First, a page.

I am sure I am in a small minority, but I still do the most basic maintenance myself (engine and transmission oil, filters, coolant, screenwasher brake fluid and pads), and don’t find it any harder to do than it ever has been. Because of my mileage, I do this more than once a year. Electronic management systems don’t need servicing – they don’t wear out but fail randomly. Anyway, the most common electrical failures involve fuses and connections. Re-making connectors and a bit of moisture repellent spray often fixes a problem, and fuses are easy to check and replace. I check fuel consumption trends for any loss of efficiency, but have never detected a shift since electronics came in, unlike the old days. I do agree that minor repairs such as bulb changing have become more challenging on some cars and this should be the subject of legislation for the sake of safety. It should also be a practical proposition for drivers to be able to change a wheel, and if it needs a torque wrench, one should be provided with the vehicle along with the wheel nut wrench and jack.
Finally, on a subject touched on by an earlier writer and a much repeated misconception, there is no 4×4 element to the road tax – it is based on CO2 emissions only. And if the government really wants to save the motorist money and benefit the environment, why not do away with the road tax and put the whole amount on fuel duty instead? The Hummer owner who drives only a thousand miles a year puts out far less CO2 than the Fiesta owner who drives 30,000 miles. Also, many drivers would be tempted to own an additional, small, more efficient car for short trips, such as to work, as well as the larger one for the annual family holiday, perhaps pulling a caravan, while now they have to have one car that will do everything – the large one. The cost and the tax raised could be proportional to the CO2 actually emitted rather than to an unsubstantiated relationship as now, and the car industry would benefit as well.

‘Home servicing isn’t a money-saver’ is one of the points made in the article.

Sorry but I don’t think this is true. Much of the cost of professional servicing is labour and overheads. Charges for parts and materials are similar to what you would pay yourself.

If you are familiar with the vehicle you are driving then you are more likely to spot problems, and fix them or get the job done professionally. Cars need to be in a safe condition at all times and not just when the MOT test is due.

Agreed. Home servicing is not only a money saver, but often the only way to make sure the jobs are done correctly. Report after report has shown tha servicing done by “professionas*l in all sorts of garages, be they main franchised dealers or independents, have been found to be severely wanting.
Self-servicing, provided it is done by individuals who know what they are doing, is, in my opinion, the best way. I do not allow my new cars, of which I have had 10 over the last 30 years, to be serviced by the dealers even though they have been under the manufacturer’s guarantees.
I currently have 2 cars over 12 years old, none of them ever seeing the inside of a dealer’s workshop.
The gentleman who carries out the annual MOT comments that they are in better condition than if they had been service by professionals. (I should add that I am a mechanical engineer.)

Can I bring mine round to you please Bert?! 🙂

I could never make a living out of it. I take too long! And now I am getting too old.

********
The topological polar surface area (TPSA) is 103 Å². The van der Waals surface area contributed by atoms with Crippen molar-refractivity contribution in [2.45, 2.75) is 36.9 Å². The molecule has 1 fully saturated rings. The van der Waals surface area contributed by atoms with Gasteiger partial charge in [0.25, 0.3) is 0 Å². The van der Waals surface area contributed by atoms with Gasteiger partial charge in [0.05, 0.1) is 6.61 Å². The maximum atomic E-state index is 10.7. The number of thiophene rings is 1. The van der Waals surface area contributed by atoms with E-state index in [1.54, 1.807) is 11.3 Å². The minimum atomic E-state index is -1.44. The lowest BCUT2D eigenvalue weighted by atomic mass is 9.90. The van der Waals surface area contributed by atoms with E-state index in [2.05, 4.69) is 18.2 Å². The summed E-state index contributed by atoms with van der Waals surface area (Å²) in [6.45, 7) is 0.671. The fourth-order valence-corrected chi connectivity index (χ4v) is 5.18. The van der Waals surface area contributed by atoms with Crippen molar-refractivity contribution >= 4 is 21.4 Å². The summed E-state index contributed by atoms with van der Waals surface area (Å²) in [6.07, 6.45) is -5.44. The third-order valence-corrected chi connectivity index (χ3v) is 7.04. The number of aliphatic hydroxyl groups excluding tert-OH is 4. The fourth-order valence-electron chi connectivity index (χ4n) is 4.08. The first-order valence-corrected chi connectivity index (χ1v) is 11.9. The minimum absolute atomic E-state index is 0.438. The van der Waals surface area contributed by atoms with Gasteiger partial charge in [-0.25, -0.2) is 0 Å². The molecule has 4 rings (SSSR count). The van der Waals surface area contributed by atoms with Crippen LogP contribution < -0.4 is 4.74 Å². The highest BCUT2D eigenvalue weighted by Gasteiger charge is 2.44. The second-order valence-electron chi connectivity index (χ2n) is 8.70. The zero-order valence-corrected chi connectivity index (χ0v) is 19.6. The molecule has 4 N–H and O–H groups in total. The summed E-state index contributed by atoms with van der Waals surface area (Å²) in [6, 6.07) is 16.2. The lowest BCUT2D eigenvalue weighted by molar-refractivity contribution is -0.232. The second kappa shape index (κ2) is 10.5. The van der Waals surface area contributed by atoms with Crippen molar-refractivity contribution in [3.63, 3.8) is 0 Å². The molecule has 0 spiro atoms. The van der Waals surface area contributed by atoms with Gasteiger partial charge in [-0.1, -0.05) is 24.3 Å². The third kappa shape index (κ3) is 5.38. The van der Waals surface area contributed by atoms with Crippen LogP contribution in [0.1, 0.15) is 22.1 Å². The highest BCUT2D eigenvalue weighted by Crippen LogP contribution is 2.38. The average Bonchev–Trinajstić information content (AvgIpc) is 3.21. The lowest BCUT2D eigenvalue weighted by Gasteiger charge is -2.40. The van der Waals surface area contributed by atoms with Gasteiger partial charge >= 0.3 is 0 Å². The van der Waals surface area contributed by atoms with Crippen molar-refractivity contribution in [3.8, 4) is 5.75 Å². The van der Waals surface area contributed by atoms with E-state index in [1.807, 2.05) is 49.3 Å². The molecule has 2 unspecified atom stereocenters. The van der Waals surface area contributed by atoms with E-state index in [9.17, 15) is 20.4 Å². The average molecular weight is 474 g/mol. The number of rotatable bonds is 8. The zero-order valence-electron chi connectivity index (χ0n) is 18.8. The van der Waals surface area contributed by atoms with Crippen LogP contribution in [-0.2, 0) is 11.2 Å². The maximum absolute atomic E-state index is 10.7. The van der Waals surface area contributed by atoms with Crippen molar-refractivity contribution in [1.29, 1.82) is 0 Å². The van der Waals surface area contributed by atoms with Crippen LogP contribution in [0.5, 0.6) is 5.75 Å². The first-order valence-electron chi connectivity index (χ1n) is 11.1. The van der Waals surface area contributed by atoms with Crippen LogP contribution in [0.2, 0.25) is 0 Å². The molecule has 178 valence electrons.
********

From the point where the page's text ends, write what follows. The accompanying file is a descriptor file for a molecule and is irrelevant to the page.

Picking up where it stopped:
Phil says:
14 June 2011

Interesting reading:-


Note that the DfT made specific comparison with the German system.

John says:
3 July 2011

The headlight bulb failed on my wife’s 2007 Micra. She couldn’t change it. Nor could I. The very helpful Nissan dealer chap on reception also failed. He called a mechanic, who took 15 mins. to change it!!

And your point is?

Routine replacement components should be user-serviceable. How would you feel if you had to call an electrician at some disgusting hourly or “piece rate” fee to change home light bulbs?

Replacing a faulty car headlight bulb is far more pressing and important then a home light bulb, and simple roadside replacement of simple spares should be regulated:

A good idea. I agree completely, and I am not a supporter of excessive regulation.

Can we have a Which? campaign on this? Everyone pitch in- see if we can get enough support.
The proposition:

All vehicles and their legally-required driving lights (i.e. headlights, tail lights and indicators) should be designed, supplied and installed in such a way that they can be simply repaired at the roadside by a single person with the skills of an average member of the general public in night-time conditions utilising only the original toolkit supplied with the vehicle. A legally-compliant “get you home” emergency lighting solution would be an acceptable alternative where repair or replacement of the original equipment at the roadside is shown to be infeasible.

(I;ve just kicked off an e-petition – they can take up to a week to appear if they pass muster.)

Just having bought a 2008 Galaxy I was horrified that Haynes don’t do a manual.

Is this the death of DIY?


Last week I paid £331.20 for the timing belt on my car to be replaced. At one time this was a straightforward job, a little harder on a diesel engine but still within the capability of anyone who can usefully wield a spanner.

Speaking to the trusted mechanic who did the job it’s largely because modern engines are shoehorned into such a confined space. With some cars it’s a more difficult and time consuming job than with my car. Of course the risk of not doing the job is that if the belt breaks the pistons and valves could meet each other travelling in the opposite direction. 🙁